ebrown_p wrote:
USAHokie,

You don't have the slightest idea of what you are talking about. Almost nothing you said is correct.

The amount of energy does not increase exponentially and Einstein never said that all things are moving at the speed of light. One's speed is not the magnitude of his trajectory...

<<Sigh.... it's not even worth the effort...>>


Actually, it is you who is wrong. The magnitude of a vector <x> is in fact equal to its speed. Look it up in wikipedia... the last sentence in the first paragraph states "Speed is thus the magnitude component of velocity." Here is a small excerpt from http://www.math.com/tables/oddsends/vectordefs.htm in case you don't understand.
"Definition: The magnitude of a vector A of dimension n, denoted |A|, is defined as

|A| = sqrt(A1^2 + A2^2 + ... + An^2)

Geometrically speaking, magnitude is synonymous with "length," "distance", or "speed." In the two-dimensional case, the point represented by the vector A = (A1, A2) has a distance from the origin (0, 0) of sqrt(A1^2 + A2^2) according to the pythagorean theorem. In the three-dimension case, the point represented by the vector A = (A1, A2, A3) has a distance from the origin of sqrt(A1^2 + A2^2 + A3^2) according to the three-dimensional form of the Pythagorean theorem (A box with sides a, b, and c has a diagonal of length sqrt(a2+b2+c2) ). With vectors of dimension n greater than three, our geometric intuition fails, but the algebraic definition remains."

Einstein did in FACT, as a result of Special and General Relativities, conclude that ALL THINGS are moving at the speed of light, but that they are moving THROUGH TIME at the speed of light. He said this when he was explaining the intermingling of space-time.

This perfectly explains the differences in synched atomic clocks when they are moving at different velocities. One on the ground will show a fraction of a second faster than one in an airplane. This is because the one on the plane has increased the components of its motion vector in the x,y,z axis and since our magnitude is fixed, it must decrease the speed through the t axis (time) to maintain the conservation of energy.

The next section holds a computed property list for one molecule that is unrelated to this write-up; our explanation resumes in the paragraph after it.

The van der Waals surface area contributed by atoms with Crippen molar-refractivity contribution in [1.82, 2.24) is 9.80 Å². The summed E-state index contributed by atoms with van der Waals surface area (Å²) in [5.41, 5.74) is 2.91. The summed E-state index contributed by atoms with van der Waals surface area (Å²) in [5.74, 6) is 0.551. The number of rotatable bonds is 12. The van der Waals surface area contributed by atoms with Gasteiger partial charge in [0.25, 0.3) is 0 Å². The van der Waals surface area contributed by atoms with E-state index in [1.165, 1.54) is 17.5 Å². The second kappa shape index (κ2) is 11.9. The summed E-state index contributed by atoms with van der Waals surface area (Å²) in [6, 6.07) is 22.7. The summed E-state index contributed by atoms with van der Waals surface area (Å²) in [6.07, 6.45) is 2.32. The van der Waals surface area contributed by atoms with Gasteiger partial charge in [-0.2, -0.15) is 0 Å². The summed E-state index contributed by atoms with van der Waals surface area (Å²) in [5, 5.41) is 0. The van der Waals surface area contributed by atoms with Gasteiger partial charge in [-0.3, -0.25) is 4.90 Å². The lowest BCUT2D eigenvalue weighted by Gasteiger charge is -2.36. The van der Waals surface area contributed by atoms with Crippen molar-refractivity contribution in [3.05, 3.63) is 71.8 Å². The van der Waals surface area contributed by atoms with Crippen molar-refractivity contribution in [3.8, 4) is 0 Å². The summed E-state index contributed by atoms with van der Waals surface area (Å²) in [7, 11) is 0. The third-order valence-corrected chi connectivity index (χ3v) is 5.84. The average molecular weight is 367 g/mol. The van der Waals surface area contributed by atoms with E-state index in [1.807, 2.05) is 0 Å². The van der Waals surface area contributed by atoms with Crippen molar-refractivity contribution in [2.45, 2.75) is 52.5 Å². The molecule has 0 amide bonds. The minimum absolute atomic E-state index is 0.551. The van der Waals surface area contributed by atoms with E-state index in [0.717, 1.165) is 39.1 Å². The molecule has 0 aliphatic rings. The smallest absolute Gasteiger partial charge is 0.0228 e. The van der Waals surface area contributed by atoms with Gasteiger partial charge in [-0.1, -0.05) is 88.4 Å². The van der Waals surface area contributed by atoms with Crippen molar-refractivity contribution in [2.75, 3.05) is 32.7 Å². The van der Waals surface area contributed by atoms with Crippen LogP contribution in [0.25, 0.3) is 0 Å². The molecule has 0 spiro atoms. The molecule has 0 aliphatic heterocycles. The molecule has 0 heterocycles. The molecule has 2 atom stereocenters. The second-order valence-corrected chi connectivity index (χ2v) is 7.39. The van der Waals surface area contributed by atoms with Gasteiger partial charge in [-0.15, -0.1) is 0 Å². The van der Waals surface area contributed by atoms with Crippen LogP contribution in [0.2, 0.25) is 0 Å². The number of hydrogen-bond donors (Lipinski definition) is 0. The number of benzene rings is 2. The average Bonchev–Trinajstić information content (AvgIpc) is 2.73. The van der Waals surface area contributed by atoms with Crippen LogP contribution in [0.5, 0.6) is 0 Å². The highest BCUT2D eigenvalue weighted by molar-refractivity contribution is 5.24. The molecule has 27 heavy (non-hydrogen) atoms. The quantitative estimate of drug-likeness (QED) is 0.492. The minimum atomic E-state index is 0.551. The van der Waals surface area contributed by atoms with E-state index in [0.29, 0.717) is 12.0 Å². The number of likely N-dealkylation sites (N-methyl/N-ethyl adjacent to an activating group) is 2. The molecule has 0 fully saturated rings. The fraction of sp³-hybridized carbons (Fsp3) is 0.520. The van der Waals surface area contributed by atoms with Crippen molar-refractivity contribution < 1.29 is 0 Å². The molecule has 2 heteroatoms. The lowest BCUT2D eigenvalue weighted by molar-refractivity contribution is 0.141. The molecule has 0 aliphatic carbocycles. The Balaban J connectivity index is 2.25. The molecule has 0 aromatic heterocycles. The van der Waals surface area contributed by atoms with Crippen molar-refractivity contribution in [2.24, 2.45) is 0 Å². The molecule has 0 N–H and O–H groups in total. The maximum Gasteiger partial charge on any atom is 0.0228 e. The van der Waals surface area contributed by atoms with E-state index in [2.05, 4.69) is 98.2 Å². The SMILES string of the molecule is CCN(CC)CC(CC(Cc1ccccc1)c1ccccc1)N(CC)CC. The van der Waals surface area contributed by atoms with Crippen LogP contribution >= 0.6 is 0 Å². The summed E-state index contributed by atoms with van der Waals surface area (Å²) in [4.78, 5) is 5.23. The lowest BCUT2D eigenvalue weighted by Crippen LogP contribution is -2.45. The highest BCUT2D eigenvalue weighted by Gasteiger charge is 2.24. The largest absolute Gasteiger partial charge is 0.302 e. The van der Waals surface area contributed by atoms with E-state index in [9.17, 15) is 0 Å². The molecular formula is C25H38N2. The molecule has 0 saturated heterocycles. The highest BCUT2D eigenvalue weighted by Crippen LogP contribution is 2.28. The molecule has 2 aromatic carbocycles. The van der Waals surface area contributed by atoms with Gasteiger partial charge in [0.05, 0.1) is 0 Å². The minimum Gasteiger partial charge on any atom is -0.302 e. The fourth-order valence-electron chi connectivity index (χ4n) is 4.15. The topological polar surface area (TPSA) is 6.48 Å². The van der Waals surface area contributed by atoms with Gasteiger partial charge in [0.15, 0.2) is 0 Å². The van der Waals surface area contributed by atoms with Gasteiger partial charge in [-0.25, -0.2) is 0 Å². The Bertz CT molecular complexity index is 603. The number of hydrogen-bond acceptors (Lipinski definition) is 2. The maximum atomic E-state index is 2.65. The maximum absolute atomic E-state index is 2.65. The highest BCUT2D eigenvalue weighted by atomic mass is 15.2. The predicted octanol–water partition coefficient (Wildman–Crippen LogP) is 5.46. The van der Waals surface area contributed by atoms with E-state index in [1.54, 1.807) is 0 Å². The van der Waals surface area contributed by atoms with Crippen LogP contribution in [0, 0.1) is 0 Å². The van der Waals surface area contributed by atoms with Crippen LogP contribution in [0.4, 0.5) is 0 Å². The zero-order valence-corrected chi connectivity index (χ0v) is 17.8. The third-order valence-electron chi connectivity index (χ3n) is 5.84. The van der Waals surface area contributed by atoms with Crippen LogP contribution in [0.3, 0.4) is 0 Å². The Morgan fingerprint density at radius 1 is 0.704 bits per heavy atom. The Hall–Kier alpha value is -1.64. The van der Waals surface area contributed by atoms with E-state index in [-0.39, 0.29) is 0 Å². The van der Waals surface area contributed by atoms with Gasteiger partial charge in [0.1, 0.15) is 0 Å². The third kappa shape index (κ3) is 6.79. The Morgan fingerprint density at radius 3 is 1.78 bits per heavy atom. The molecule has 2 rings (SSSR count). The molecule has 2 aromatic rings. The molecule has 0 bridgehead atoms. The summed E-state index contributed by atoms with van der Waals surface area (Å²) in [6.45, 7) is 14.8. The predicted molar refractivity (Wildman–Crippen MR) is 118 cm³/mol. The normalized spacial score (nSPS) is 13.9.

Perhaps before you say someone has no idea what he's talking about... You should read up on it. I suggest you start with any high school or college mathematics text book.

I have a couple of physics degrees, and ebrown is correct, everything you're saying is wrong. The magnitude of a vector is not equal to its speed unless the vector is a velocity vector. Einstein did not conclude that all things are moving at the speed of light. The time dilation effect has nothing to do with conservation of energy. You need to take a high school physics class before you opine about these things. I don't want to be mean here, but you absolutely don't understand this subject.


If you had read my first few posts, you would have read that I was in fact talking about a velocity vector. I stated "motion." And as far as Einstein in concerned, is it possible that maybe you haven't read the books I have? And so you would not know that he talked about the 4th dimension being time? I think that is the case.
0 Replies
 
USAFHokie80
 
  1  
Reply Wed 26 Apr, 2006 05:56 pm
So, I'm trying to remember exactly where I read the part about Einstein and the "everything moves at the speed of light" thing that you guys insist is wrong. So here: http://www.argee.net/Thrawn%20Rickle/Thrawn%20Rickle%2079.htm

Seventh Paragraph.

As I said before. He did conclude that people (included in "all things") move at the speed of light through the TIME DIMENSION.

If you *still* don't believe me, then you obviously need to reevaluate the quality of schooling you've had and/or the books you've read.
0 Replies
 
Brandon9000
 
  1  
Reply Wed 26 Apr, 2006 11:56 pm
USAFHokie80 wrote:
So, I'm trying to remember exactly where I read the part about Einstein and the "everything moves at the speed of light" thing that you guys insist is wrong. So here: http://www.argee.net/Thrawn%20Rickle/Thrawn%20Rickle%2079.htm

Seventh Paragraph.

As I said before. He did conclude that people (included in "all things") move at the speed of light through the TIME DIMENSION.

If you *still* don't believe me, then you obviously need to reevaluate the quality of schooling you've had and/or the books you've read.